January 10, 2022

Trying To Figure Out What Made Wayne Gretzky So Good

 "A lot of people came to watch Gretzky play. So did the Maple Leafs."
- Leafs coach Joe Crozier 1980

Back in 1980, Montreal Gazette legendary writer Red Fisher couldn't figure out this teenage phenom in Edmonton named Wayne Gretzky.

"He does and has done things at a superstar level and pace even though he appears to be badly equipped in most areas, starting with a scrawny physique worthy of a turkey-in-the-straw description. It doesn't appear that he was either the speed or staying power called for at the NHL level," Fisher wrote.

There were lots of dismissive experts back then, even though Gretzky, in his second year in the league was the reigning Hart Trophy winner and the highest scorer in the league since he debuted.

Mr. Fisher continued....

"He's the original Mr. No . . . until his accomplishments are studied. This, after all, is a youngster who scored 51 goals with a 16th place team (in a 21 team league) in his rookie season. Guy Lafleur needed two and a half seasons to match the 137 points Gretzky scored in his first. And it wasn't until Lafleur's fourth season that he scored more than 50 goals.

"What, then does Gretzky have?" questioned Fisher.

He polled the NHL players to find out.

"He's smart. He's as smart a player as there is in the league," said Bobby Clarke. "And he's a lot quicker than he appears to be."

Clarke added, "They tell me a test was made during the season and they found that he's got 30 per cent better peripheral vision than anyone. I mean, here's a kid who isn't big, who doesn't look like he's skating very fast, and nobody seems to catch him. Nobody can hit him. I mus have something do with how quickly he sees the puck."

"The uncanny thing I find about his game," continued Clarke, one of the best defensive centermen in the game, "is the way he can spin and take off. He does that faster and quicker than anybody I've ever seen. I've heard a lot of people talk about his skating. They say he doesn't seem to have the skating strength, but anybody who scores 137 points has to be able to skate...and skate very well."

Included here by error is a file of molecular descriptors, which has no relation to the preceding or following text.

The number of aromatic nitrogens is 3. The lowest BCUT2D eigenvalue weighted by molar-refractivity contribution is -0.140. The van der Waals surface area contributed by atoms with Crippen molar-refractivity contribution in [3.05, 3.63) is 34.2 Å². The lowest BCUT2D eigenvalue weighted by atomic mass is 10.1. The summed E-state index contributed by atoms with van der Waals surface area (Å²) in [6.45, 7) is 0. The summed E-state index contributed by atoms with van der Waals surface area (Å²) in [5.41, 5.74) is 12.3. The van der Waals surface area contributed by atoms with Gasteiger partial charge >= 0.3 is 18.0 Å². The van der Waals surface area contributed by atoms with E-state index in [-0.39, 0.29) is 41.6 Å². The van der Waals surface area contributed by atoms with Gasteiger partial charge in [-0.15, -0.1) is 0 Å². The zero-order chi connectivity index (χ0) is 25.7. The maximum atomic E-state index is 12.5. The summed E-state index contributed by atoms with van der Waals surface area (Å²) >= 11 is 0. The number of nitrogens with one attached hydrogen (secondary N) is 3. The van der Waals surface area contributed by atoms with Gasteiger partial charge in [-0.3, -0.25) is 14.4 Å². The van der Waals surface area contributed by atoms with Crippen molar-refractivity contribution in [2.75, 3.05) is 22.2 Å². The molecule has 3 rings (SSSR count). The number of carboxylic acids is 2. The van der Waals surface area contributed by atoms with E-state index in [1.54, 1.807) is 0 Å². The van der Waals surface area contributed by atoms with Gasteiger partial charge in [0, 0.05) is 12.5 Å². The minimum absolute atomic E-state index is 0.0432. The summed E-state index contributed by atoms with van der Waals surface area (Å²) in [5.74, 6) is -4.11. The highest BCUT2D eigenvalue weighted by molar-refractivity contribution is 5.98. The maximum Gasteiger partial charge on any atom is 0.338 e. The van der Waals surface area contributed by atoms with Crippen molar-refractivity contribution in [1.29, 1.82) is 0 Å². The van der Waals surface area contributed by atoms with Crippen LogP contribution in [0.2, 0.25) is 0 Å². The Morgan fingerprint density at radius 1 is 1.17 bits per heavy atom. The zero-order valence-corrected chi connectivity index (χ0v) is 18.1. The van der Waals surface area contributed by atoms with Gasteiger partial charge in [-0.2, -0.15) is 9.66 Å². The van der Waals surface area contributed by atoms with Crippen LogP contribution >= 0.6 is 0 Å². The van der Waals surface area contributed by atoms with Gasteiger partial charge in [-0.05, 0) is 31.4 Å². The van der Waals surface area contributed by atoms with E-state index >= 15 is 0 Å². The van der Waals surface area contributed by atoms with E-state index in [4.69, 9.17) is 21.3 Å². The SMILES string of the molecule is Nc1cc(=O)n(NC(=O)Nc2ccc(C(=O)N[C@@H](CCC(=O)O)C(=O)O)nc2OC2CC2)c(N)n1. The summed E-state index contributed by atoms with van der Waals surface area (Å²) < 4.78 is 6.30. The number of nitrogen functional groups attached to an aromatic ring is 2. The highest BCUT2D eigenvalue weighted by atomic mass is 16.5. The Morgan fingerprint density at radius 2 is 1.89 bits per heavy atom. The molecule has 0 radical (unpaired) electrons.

Fisher also talked to coach Al Arbour, perhaps the best tactician of the day.

"Smart. That's the first word that comes to mind when I see him. Very smart. He knows what he's doing every time he's on the ice. Do you see what he does with the puck behind the net?" said Arbour in amazement. 

Fisher also asked Gretzky's own coach, Glen Sather. He didn't talk about any skill set at all, just his hard work.

"That's the great thing about him. A lot of guys give up, but not this kid. He keeps going at until the game is over. He never figures it's over until there's no time left. We had a lot of goals scored against us during the year. We scored a lot, too. But it didn't matter whether we were down by three or four or ahead by one or two. you can never tell from the way this kid is playing. With others, yes. With Gretzky, no. That's the one thing that makes him so different."

Fisher also sought out the thoughts of grinding defensive center Doug Risebrough.

"The biggest thing about him is that he makes goal scorers out of anybody who plays on his line. He had a kid with him in the WHA during the second half of the season. At Christmas time, when the kid was put on his line, he had three goals. After he joined Gretzky, he scored about 25 more. That has to tell you something about Gretzky.

When Fisher ask Risebrough if Gretzky could make a goal scorer out him, he grunted "That would be the ultimate test."

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